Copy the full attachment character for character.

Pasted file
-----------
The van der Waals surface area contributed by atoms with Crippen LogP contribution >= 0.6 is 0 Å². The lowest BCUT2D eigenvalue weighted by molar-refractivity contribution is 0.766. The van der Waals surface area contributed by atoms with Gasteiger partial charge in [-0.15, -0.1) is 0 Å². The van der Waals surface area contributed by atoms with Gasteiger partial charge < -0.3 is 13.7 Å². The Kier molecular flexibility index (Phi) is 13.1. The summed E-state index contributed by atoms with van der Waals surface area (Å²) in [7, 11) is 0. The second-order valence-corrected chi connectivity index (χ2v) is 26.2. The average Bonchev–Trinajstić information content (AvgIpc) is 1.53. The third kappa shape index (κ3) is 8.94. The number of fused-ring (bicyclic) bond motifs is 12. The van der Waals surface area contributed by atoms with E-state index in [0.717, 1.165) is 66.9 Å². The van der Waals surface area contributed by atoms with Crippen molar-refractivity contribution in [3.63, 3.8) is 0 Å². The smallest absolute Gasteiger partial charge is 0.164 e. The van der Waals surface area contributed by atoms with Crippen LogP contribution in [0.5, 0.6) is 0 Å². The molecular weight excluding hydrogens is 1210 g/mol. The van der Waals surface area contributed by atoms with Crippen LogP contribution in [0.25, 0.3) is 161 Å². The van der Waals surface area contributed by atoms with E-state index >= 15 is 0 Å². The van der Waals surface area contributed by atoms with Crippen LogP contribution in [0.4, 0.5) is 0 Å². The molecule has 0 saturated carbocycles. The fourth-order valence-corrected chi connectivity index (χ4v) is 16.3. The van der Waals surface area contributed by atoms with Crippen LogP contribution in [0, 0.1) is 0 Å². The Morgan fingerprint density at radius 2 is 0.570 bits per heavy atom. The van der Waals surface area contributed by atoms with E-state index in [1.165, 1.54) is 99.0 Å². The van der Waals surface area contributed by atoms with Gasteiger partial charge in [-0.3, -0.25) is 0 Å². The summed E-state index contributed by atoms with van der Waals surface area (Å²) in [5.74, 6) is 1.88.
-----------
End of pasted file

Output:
The van der Waals surface area contributed by atoms with Crippen LogP contribution >= 0.6 is 0 Å². The lowest BCUT2D eigenvalue weighted by molar-refractivity contribution is 0.766. The van der Waals surface area contributed by atoms with Gasteiger partial charge in [-0.15, -0.1) is 0 Å². The van der Waals surface area contributed by atoms with Gasteiger partial charge < -0.3 is 13.7 Å². The Kier molecular flexibility index (Phi) is 13.1. The summed E-state index contributed by atoms with van der Waals surface area (Å²) in [7, 11) is 0. The second-order valence-corrected chi connectivity index (χ2v) is 26.2. The average Bonchev–Trinajstić information content (AvgIpc) is 1.53. The third kappa shape index (κ3) is 8.94. The number of fused-ring (bicyclic) bond motifs is 12. The van der Waals surface area contributed by atoms with E-state index in [0.717, 1.165) is 66.9 Å². The van der Waals surface area contributed by atoms with Crippen molar-refractivity contribution in [3.63, 3.8) is 0 Å². The smallest absolute Gasteiger partial charge is 0.164 e. The van der Waals surface area contributed by atoms with Crippen LogP contribution in [0.5, 0.6) is 0 Å². The molecular weight excluding hydrogens is 1210 g/mol. The van der Waals surface area contributed by atoms with Crippen LogP contribution in [0.25, 0.3) is 161 Å². The van der Waals surface area contributed by atoms with E-state index >= 15 is 0 Å². The van der Waals surface area contributed by atoms with Crippen LogP contribution in [0.4, 0.5) is 0 Å². The molecule has 0 saturated carbocycles. The fourth-order valence-corrected chi connectivity index (χ4v) is 16.3. The van der Waals surface area contributed by atoms with Crippen LogP contribution in [0, 0.1) is 0 Å². The Morgan fingerprint density at radius 2 is 0.570 bits per heavy atom. The van der Waals surface area contributed by atoms with E-state index in [1.165, 1.54) is 99.0 Å². The van der Waals surface area contributed by atoms with Gasteiger partial charge in [-0.3, -0.25) is 0 Å². The summed E-state index contributed by atoms with van der Waals surface area (Å²) in [5.74, 6) is 1.88.